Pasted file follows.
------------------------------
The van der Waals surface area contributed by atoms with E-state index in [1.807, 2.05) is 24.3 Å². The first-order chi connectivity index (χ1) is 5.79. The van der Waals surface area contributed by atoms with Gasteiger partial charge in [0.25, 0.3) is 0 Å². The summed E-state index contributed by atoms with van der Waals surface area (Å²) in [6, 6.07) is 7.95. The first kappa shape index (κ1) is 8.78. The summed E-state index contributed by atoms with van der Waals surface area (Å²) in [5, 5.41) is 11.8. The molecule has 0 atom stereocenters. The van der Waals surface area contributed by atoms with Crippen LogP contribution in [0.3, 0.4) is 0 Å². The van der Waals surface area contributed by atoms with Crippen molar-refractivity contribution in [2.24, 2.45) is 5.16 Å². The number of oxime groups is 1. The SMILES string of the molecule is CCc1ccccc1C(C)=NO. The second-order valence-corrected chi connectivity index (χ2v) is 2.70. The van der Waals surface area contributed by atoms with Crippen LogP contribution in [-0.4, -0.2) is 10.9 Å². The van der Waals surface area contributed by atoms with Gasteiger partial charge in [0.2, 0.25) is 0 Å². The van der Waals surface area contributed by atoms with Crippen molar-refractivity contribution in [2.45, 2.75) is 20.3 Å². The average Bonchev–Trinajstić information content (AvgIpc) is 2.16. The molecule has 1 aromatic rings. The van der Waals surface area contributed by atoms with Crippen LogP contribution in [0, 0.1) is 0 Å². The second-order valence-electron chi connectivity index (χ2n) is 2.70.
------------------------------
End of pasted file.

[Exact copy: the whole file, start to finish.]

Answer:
The van der Waals surface area contributed by atoms with E-state index in [1.807, 2.05) is 24.3 Å². The first-order chi connectivity index (χ1) is 5.79. The van der Waals surface area contributed by atoms with Gasteiger partial charge in [0.25, 0.3) is 0 Å². The summed E-state index contributed by atoms with van der Waals surface area (Å²) in [6, 6.07) is 7.95. The first kappa shape index (κ1) is 8.78. The summed E-state index contributed by atoms with van der Waals surface area (Å²) in [5, 5.41) is 11.8. The molecule has 0 atom stereocenters. The van der Waals surface area contributed by atoms with Crippen LogP contribution in [0.3, 0.4) is 0 Å². The van der Waals surface area contributed by atoms with Crippen molar-refractivity contribution in [2.24, 2.45) is 5.16 Å². The number of oxime groups is 1. The SMILES string of the molecule is CCc1ccccc1C(C)=NO. The second-order valence-corrected chi connectivity index (χ2v) is 2.70. The van der Waals surface area contributed by atoms with Crippen LogP contribution in [-0.4, -0.2) is 10.9 Å². The van der Waals surface area contributed by atoms with Gasteiger partial charge in [0.2, 0.25) is 0 Å². The van der Waals surface area contributed by atoms with Crippen molar-refractivity contribution in [2.45, 2.75) is 20.3 Å². The average Bonchev–Trinajstić information content (AvgIpc) is 2.16. The molecule has 1 aromatic rings. The van der Waals surface area contributed by atoms with Crippen LogP contribution in [0, 0.1) is 0 Å². The second-order valence-electron chi connectivity index (χ2n) is 2.70.